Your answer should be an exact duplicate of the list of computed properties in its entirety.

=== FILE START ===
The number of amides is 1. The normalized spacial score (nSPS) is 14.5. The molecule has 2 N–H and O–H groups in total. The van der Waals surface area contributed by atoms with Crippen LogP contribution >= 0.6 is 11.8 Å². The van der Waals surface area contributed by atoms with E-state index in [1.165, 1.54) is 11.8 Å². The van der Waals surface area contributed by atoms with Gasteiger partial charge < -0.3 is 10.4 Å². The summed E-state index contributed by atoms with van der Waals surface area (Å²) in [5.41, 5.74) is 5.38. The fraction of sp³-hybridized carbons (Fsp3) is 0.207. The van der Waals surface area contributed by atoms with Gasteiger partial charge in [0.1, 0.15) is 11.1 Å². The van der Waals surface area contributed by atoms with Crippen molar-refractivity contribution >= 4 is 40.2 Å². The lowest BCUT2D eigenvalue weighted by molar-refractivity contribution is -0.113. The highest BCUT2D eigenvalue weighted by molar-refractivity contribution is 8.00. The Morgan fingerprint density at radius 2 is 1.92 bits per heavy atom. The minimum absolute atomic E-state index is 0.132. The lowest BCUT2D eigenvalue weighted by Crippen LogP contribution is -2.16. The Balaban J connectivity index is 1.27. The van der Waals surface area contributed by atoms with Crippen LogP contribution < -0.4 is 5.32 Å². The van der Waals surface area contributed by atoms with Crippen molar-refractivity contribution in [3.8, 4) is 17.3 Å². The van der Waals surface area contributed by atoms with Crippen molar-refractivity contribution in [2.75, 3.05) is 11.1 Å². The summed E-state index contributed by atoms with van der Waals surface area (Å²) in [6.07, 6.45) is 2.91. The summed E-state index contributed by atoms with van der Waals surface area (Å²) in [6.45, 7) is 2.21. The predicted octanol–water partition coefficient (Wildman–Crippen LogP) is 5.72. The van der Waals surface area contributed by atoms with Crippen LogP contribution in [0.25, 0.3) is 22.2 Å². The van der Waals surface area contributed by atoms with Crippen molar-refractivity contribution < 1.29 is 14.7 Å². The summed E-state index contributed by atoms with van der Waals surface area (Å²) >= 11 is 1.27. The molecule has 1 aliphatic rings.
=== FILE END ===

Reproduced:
The number of amides is 1. The normalized spacial score (nSPS) is 14.5. The molecule has 2 N–H and O–H groups in total. The van der Waals surface area contributed by atoms with Crippen LogP contribution >= 0.6 is 11.8 Å². The van der Waals surface area contributed by atoms with E-state index in [1.165, 1.54) is 11.8 Å². The van der Waals surface area contributed by atoms with Gasteiger partial charge < -0.3 is 10.4 Å². The summed E-state index contributed by atoms with van der Waals surface area (Å²) in [5.41, 5.74) is 5.38. The fraction of sp³-hybridized carbons (Fsp3) is 0.207. The van der Waals surface area contributed by atoms with Gasteiger partial charge in [0.1, 0.15) is 11.1 Å². The van der Waals surface area contributed by atoms with Crippen molar-refractivity contribution >= 4 is 40.2 Å². The lowest BCUT2D eigenvalue weighted by molar-refractivity contribution is -0.113. The highest BCUT2D eigenvalue weighted by molar-refractivity contribution is 8.00. The Morgan fingerprint density at radius 2 is 1.92 bits per heavy atom. The minimum absolute atomic E-state index is 0.132. The lowest BCUT2D eigenvalue weighted by Crippen LogP contribution is -2.16. The Balaban J connectivity index is 1.27. The van der Waals surface area contributed by atoms with Crippen LogP contribution < -0.4 is 5.32 Å². The van der Waals surface area contributed by atoms with Crippen molar-refractivity contribution in [3.8, 4) is 17.3 Å². The van der Waals surface area contributed by atoms with Crippen molar-refractivity contribution in [2.75, 3.05) is 11.1 Å². The summed E-state index contributed by atoms with van der Waals surface area (Å²) in [6.07, 6.45) is 2.91. The summed E-state index contributed by atoms with van der Waals surface area (Å²) in [6.45, 7) is 2.21. The predicted octanol–water partition coefficient (Wildman–Crippen LogP) is 5.72. The van der Waals surface area contributed by atoms with Crippen LogP contribution in [0.25, 0.3) is 22.2 Å². The van der Waals surface area contributed by atoms with Crippen molar-refractivity contribution < 1.29 is 14.7 Å². The summed E-state index contributed by atoms with van der Waals surface area (Å²) >= 11 is 1.27. The molecule has 1 aliphatic rings.